I've read that the ancient Egyptians leveled the sites of the great pyramids by building a dike around the site, flooding it with water, drilling reference holes to identical depths from the water's surface, and then flattening out the site to the bottoms of the holes. Opposite corners of the pyramids are level to within an inch or so.

Tuckerfan
03-14-2008, 05:57 AM
Straight edges are actually pretty easy to make, all it takes is a good hand and plenty of patience. A skilled draftsman or artist can make a reasonably straight line with no tools at all, other than a writing instrument.

In the case of a spear, the shaft most likely would have been made from a sapling tree which was reasonably straight to begin with, then the irregularities would have been removed by sand rubbed by hand (most likely protecting the hand with leather) while the shaft is turned by hand. One technique not mentioned, that most likely would have been used at some point, is the use of paint. You put paint on a surface, let the paint dry, and then lightly rub the surface with an abrasive, and high spots will show up as paint free areas, apply more paint, rub again, check for high spots and continue until it's level.

Hand polishing (or lapping) can be surprizingly accurate. In shop class, I made a rather complicated (and large) vise, and after heat treating, I needed to get the surface of the fixed jaw as flat as possible. I tried everything to get it flat, from using the school's wire-EDM machine, to the surface grinders, and every time wound up with less than desirable results. Finally, I took a lapping stone and began polishing it by hand. Many, many, many, many hours later, it was flat to within .0001 of an inch across it's entire surface. To give you an idea of how this compares with what I have to deal with in industry, most things have to be flat to within .001 - .005 of an inch.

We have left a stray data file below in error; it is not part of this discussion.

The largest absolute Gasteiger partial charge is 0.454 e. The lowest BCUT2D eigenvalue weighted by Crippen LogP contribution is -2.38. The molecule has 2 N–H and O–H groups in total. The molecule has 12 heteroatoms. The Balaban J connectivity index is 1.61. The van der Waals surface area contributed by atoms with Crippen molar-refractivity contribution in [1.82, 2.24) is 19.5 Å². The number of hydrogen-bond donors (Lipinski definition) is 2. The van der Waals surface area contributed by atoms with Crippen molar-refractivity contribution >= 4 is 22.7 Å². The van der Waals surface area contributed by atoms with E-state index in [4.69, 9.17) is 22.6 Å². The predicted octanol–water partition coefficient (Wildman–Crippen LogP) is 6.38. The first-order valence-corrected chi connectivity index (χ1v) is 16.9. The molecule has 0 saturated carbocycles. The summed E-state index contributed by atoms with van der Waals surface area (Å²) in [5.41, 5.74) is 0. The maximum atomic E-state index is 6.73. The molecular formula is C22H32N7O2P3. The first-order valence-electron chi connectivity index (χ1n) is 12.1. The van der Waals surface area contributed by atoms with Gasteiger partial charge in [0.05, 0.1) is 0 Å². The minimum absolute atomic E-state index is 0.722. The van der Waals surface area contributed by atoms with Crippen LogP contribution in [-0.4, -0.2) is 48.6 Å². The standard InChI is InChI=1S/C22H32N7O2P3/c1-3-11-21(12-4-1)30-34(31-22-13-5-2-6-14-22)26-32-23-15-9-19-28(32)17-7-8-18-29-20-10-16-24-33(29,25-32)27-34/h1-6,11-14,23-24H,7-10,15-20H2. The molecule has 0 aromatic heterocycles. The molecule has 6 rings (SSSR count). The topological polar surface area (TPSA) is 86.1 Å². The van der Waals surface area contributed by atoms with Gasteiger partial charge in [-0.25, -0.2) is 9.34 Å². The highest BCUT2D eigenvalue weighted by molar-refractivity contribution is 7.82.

Napier
03-14-2008, 08:15 AM
>I recall reading a very long time ago that the key advance that made movable type really practical was development of an alloy that did not shrink or expand when it cooled from liquid to solid...

There are various casting alloys that differ slightly in how their volume changes during freezing. Some of these work at very low temperatures, even high room temperatures. Many of them have indium and tin and bismuth and similar metals, and they are sometimes eutectic (alloyed in a ratio that minimizes the melt temperature). You choose these partly on the basis of exactly how much growth or shrinkage your application wants.

I think freezing water is unusual because it would like to freeze from the top down, and depending on how the edges are treated you can get a flat frozen piece because of this.

Mangetout
03-14-2008, 08:42 AM